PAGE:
Ted Wheeler has won a second term as Portland’s mayor.
Unofficial results Tuesday evening show Wheeler leading against his opponent, community activist and political newcomer Sarah Iannarone. Wheeler will be the city’s first two-term mayor in two decades.
“I want to thank the voters of Portland for the opportunity to continue serving as your mayor," Wheeler said in a two-minute press conference held after 11 p.m., with results showing him holding onto his lead. “This has not been an easy year for any of us, and I know that many of you are frustrated with the direction of our city.”
“When all the votes are counted we must all work together to overcome challenges facing both our city and the nation,” he said.
Wheeler took only one question from the press. He was asked if he’d reached out to Iannarone’s campaign. He said he hadn’t yet had the chance.
Around 10 p.m., Iannarone’s campaign put out a statement saying the team was headed to bed.
“Let the results continue to roll in, and make sure that every vote is counted in this election,” she wrote.
“This campaign was always about tactical optimism — the belief that in our darkest hours, we have to believe in and see the path to making the world better,” she wrote. “I’m exercising my tactical optimism now, in the hopes that soon the votes will be counted and I’ll be elected as your next Mayor.”
The third batch of results showed Wheeler holding onto his lead of nearly 19,000 votes. According to Multnomah County’s election division, there were 20,000 votes left to count late Tuesday night.
Approximately 13% of returns were votes for write-in candidates, which included community activist Teressa Raiford.
The race had been closer than expected with recent polling showing Wheeler and Iannarone running neck-in-neck.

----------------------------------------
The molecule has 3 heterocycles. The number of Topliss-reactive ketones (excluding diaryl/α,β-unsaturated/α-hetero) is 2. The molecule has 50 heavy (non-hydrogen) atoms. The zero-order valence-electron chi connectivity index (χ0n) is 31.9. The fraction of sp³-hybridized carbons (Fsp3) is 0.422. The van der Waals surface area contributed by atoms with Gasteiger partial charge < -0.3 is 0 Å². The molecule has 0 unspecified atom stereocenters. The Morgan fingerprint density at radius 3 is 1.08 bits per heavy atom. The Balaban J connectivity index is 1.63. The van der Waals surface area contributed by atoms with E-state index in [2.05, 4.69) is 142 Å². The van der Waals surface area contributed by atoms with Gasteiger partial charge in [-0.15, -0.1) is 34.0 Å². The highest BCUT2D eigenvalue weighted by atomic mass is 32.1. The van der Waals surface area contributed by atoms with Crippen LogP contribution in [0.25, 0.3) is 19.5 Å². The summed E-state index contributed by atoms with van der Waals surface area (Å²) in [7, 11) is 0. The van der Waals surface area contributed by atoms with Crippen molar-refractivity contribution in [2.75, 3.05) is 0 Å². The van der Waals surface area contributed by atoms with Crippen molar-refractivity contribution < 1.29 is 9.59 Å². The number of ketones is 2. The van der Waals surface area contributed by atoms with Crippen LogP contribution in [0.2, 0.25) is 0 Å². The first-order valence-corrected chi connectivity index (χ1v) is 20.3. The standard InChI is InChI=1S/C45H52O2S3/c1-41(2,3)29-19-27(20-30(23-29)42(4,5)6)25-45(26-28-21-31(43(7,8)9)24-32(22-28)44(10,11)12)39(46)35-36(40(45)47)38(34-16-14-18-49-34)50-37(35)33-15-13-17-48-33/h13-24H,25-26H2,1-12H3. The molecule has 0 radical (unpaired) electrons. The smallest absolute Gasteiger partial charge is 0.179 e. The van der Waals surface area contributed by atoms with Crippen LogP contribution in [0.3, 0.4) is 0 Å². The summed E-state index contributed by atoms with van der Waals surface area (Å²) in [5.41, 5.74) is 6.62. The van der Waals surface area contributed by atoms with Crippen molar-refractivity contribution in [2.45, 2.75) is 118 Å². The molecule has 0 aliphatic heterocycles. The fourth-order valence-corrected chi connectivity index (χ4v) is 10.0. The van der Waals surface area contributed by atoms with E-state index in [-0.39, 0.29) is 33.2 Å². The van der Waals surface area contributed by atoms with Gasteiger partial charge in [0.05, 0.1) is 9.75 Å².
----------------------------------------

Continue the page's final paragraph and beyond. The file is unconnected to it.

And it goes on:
Related: OPB’s 2020 election coverage, ballot guide and results
Widely criticized for his handling of racial justice protests, Wheeler had struggled to hold on to the support he had earlier in the spring. In the May primary, Wheeler had captured just shy of 50% of the vote, forcing him into a runoff with Iannarone, who had received 24%. Months of protests upended both campaigns. With Wheeler’s support plummeting, Iannarone pitched herself as a progressive alternative who pledged to rein in the force on display by police at the nearly nightly protests.
Results early Wednesday show Wheeler falling short of majority support from Portland voters, but maintaining a lead over Iannarone. His campaign had revolved around a promise of stability, offering “committed leadership” to a city in the throes of a public health crisis, a recession and months of protests. He pledged to continue working on the issues he vowed to tackle when he first won office — affordable housing and homelessness — and to continue steering the city through its multiple crises.
Iannarone, meanwhile, had argued the mayor was bogged down in status-quo thinking and promised to chart a new course for the city. She maintained the city needed to go further in cutting funding for the police and curtailing greenhouse gas emissions that are contributing to global climate change. She vowed to end the practice of homeless camp sweeps and hand over the police bureau to Commissioner Jo Ann Hardesty, who had been asking Wheeler for control for months. In the final week of the race, Hardesty decided to back Iannarone, whom she called “the people-powered candidate,” after having endorsed Wheeler in the primary.
The two candidates had launched starkly different campaigns. Iannarone had campaigned aggressively against Wheeler for over a year, fueled by money from the city’s new public campaign financing program, in which small-dollar donations are matched 6-to-1 by city money. She ultimately maxed out of the program after receiving nearly 7,000 small donations.
Wheeler, meanwhile, had hardly campaigned until the final stretch of the race. In the last two months, the mayor brought on a new campaign manager and decided to put $150,000 of his own money into the campaign. A group of business, labor and environmental groups formed a coalition to pour more money into the race on his behalf as Election Day neared, releasing attack ads against Iannarone that focused on her penchant for tweeting and her statements that she was an “everyday antifascist.”
Some voters Tuesday chose to write in a third candidate: Teressa Raiford. Supporters of Raiford, a prominent Black Lives Matter activist and founder of nonprofit Don’t Shoot Portland, had launched a robust campaign to get her elected — though Raiford often said she, herself, wasn’t actively campaigning. Like Iannarone, Raiford’s platform was far to the left of Wheeler’s.